As a physician and an avid devotee of space travel, Stephan Moll’s first wish when NASA reached out for a consultation was to examine the patient in person – at the International Space Station.
Given the impracticality of that desire, the coagulation expert and University of North Carolina professor settled for an approach that combined old-fashioned medicine with cutting-edge means.
Moll hopes the successful resolution of the astronaut’s blood clot in the internal jugular vein not only leads to further research on the impact of travel in zero-gravity conditions, but also inspires wider use of telemedicine in the future.
NASA has not revealed the patient’s name or the time frame of the incident to protect the privacy of the astronaut, who was two months into a six-month mission at the ISS. The astronaut detected the blood clot – known in medical terms as a deep vein thrombosis, or DVT – while doing neck ultrasound examinations as part of a NASA study on the effects of weightlessness on blood flow.
Though the astronaut did not show any symptoms or have a family history of blood clots, the discovery of the potentially perilous condition in such a remote locale called for a quick determination of which action to take, if any.
“On Earth we would feel comfortable just observing the person and not treating with blood thinners, because if things get worse, you can always do some intervention,’’ Moll said. “There are emergency rooms here, but in space you don’t have that option.’’
University of North Carolina professor Stephan Moll, an expert on coagulation who is a fan of space travel, was invited to visit NASA facilities in Houston after the agency asked for his help in treating an astronaut with a blood clot. (Photo: UNC School of Medicine)
Moll pointed out blood clots are not always dangerous and usually dissolve on their own. Occasionally they develop on the legs of passengers traveling long stretches in cramped conditions.
Moll was concerned about the possibility this DVT may expand from the neck area toward the brain, perhaps leading to stroke-like symptoms. There was also the chance the clot would take a different path toward the heart and eventually result in a pulmonary embolism.
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After assessing the risk of those outcomes against the likelihood the astronaut may bleed from an injury at the ISS, Moll and the NASA physicians decided to treat the patient with blood thinners, which were available in limited supply. New dosages arrived 43 days later via a supply aircraft – not quite like the typical visit to the corner drugstore.
All along, the astronaut kept doctors apprised of the condition’s progress with regular ultrasound checkups.
“In this space case, the power of telemedicine from the International Space Station to the doctor’s office on Earth is remarkable,’’ said Craig Greben, chief of interventional radiology at Northwell Health in New Hyde Park, N.Y. “The astronaut patient-performed, radiologist-guided ultrasound with real-time image transmission to Earth allowed for prompt image interpretation and diagnosis by the radiologists and blood thinner prescription by the clinicians.’’
The case certainly presented unique challenges. For one, there wasn’t any similar history for the doctors to lean on in devising a treatment plan. This was the first known instance of a U.S. astronaut developing a DVT while in outer space. Even on Earth, there has been little documentation of how isolated inter-jugular clots behave without treatment and how often they reoccur.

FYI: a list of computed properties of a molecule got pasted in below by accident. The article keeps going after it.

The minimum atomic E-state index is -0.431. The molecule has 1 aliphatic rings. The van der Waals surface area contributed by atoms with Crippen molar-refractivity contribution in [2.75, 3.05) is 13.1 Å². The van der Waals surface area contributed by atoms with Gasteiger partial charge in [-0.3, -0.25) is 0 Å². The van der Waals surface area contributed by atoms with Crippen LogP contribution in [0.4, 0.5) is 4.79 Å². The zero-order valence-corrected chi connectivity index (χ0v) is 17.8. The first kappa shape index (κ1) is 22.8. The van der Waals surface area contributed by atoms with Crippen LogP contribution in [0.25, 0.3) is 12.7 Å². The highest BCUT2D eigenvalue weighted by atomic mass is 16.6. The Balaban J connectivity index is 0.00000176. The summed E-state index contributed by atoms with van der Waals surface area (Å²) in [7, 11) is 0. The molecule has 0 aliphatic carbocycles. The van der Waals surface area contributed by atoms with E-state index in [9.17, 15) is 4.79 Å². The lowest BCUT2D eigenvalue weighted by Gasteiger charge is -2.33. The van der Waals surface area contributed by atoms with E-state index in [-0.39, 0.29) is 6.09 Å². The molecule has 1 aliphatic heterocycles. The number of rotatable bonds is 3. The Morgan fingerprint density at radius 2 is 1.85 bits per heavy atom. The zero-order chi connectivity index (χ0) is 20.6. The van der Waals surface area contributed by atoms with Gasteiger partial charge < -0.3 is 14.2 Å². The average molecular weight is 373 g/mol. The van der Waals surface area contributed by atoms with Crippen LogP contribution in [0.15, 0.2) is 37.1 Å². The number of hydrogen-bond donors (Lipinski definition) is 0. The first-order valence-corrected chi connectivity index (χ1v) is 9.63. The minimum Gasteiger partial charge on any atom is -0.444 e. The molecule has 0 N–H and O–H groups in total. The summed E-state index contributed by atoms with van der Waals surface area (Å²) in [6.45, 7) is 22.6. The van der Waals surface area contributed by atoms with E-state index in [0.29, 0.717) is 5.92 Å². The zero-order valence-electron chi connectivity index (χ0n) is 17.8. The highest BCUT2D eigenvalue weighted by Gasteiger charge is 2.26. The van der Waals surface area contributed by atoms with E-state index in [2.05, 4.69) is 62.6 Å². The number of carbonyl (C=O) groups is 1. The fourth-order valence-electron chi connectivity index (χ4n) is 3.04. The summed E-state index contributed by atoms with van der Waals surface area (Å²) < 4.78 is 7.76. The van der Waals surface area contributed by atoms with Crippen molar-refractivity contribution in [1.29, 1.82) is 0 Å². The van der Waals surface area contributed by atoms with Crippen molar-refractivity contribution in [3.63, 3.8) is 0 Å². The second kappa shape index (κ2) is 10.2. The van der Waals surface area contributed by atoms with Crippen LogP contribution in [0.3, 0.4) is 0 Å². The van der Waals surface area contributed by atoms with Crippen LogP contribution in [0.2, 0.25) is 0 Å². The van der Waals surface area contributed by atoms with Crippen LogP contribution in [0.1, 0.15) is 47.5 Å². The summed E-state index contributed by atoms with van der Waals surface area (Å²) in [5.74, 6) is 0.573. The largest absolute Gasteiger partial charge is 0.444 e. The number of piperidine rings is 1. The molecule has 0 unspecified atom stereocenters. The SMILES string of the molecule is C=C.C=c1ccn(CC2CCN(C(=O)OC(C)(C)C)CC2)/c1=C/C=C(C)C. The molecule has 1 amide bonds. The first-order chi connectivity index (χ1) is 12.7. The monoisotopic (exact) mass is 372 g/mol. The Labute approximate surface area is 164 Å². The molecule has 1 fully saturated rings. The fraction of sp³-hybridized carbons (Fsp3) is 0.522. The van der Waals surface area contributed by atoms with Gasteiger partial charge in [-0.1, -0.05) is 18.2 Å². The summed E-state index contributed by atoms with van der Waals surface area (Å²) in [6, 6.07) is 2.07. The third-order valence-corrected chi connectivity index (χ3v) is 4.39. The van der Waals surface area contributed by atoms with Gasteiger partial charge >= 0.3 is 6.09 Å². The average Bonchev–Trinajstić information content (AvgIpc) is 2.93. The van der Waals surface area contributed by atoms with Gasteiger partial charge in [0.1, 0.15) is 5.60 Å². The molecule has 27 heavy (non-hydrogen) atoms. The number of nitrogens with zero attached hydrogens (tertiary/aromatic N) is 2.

In addition, it was difficult and time-consuming for the astronaut to receive the shots of medicine because the liquid clung to the vial in zero gravity. The second supply that arrived later was in pill form.
But in many ways, finding a course of action called for the same process medical practitioners have been following forever: Communicate with the patient to ascertain the issue, research the available literature and come up with a treatment. In this instance, the interaction with the astronaut was conducted through e-mail and calls on a remarkably clear line.
“It was almost like a regular clinic visit,’’ said Moll, who fulfilled a longtime dream when he was invited to visit NASA facilities in Houston. “However, in my field of hematology and coagulation, telemedicine or electronic consultations (like this) will and should play a big role in the future, so people don’t have to travel to the clinic.’’
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It’s still not clear whether the lack of gravity or other factors in outer space contribute to the development of blood clots, though Moll said the NASA study found that in half the astronauts the blood flood was abnormal, but the body adjusts to it.
In a case study published on the New England Journal of Medicine – written by four physicians, including Moll and NASA flight engineer Serena Auñon-Chancellor – the authors call for further research into blood viscosity and the risk of clots in weightless conditions.
That request is seconded by Maja Zaric, interventional cardiologist at Lenox Hill Hospital in New York City.
“The study results open the door for much needed research dedicated to space medicine and subjects exposed to zero-gravity state,’’ she said, “and will surely have major implications on future space endeavors.’’
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